[PAST EVENT] Physics Colloquium - Seung Sae Hong
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Seung Sae Hong, Stanford University, Title: Complex oxide membranes: more freedom for artificial materials
The ability to create materials in two-dimensional (2D) form has repeatedly had a transformative impact on science and technology. In parallel with the exfoliation of layered crystals, atomic-scale thin film growth of complex materials has enabled the creation of artificial 2D heterostructures with emergent phenomena, as seen in perovskite oxide heterostructures. By releasing the oxide thin films from substrates, we want to grant more freedom in design, manipulation, and characterization of the artificial material.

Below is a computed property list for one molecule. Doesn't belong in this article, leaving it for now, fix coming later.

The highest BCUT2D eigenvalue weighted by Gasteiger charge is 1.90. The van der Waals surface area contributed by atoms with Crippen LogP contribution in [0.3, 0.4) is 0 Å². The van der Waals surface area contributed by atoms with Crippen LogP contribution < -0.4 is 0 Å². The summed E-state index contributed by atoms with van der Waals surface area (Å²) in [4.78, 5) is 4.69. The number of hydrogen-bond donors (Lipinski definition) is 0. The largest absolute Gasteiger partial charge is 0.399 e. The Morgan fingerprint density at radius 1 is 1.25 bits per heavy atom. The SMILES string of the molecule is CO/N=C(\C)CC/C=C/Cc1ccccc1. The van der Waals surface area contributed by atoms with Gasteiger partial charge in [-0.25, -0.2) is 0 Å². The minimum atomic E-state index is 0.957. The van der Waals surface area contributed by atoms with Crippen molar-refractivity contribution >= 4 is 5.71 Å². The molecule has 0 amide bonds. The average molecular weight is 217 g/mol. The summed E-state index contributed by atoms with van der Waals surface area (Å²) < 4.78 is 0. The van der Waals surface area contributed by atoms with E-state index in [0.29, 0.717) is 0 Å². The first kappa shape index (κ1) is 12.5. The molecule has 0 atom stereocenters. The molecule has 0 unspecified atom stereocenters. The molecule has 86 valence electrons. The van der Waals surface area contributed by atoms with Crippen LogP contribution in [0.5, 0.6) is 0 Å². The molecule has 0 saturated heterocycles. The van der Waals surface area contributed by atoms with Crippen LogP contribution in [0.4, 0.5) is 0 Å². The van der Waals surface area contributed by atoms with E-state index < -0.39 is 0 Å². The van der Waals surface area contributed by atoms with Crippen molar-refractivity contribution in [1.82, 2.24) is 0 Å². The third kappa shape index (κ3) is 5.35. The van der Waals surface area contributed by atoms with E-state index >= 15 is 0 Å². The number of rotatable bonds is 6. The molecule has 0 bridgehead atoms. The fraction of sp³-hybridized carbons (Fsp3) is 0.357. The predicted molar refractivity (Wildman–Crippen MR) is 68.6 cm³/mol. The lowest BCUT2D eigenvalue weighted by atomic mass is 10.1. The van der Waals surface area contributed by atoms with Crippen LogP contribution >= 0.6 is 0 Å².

Here I will present early harvests in the research of oxide membranes. The first topic is the ultrathin limit of oxide membranes, where the freestanding layer faces an inherent 2D limit of the crystalline lattices described by a 2D topological phase transition. In the second part, I will discuss how to utilize the freestanding geometry of the oxide membranes, in particular controlling the lattice of 2D quantum materials. In the example of magnetic oxides, an extreme degree of strains was induced to control electromagnetic ground states, revealing a new phase diagram inaccessible in bulk crystals and thin films.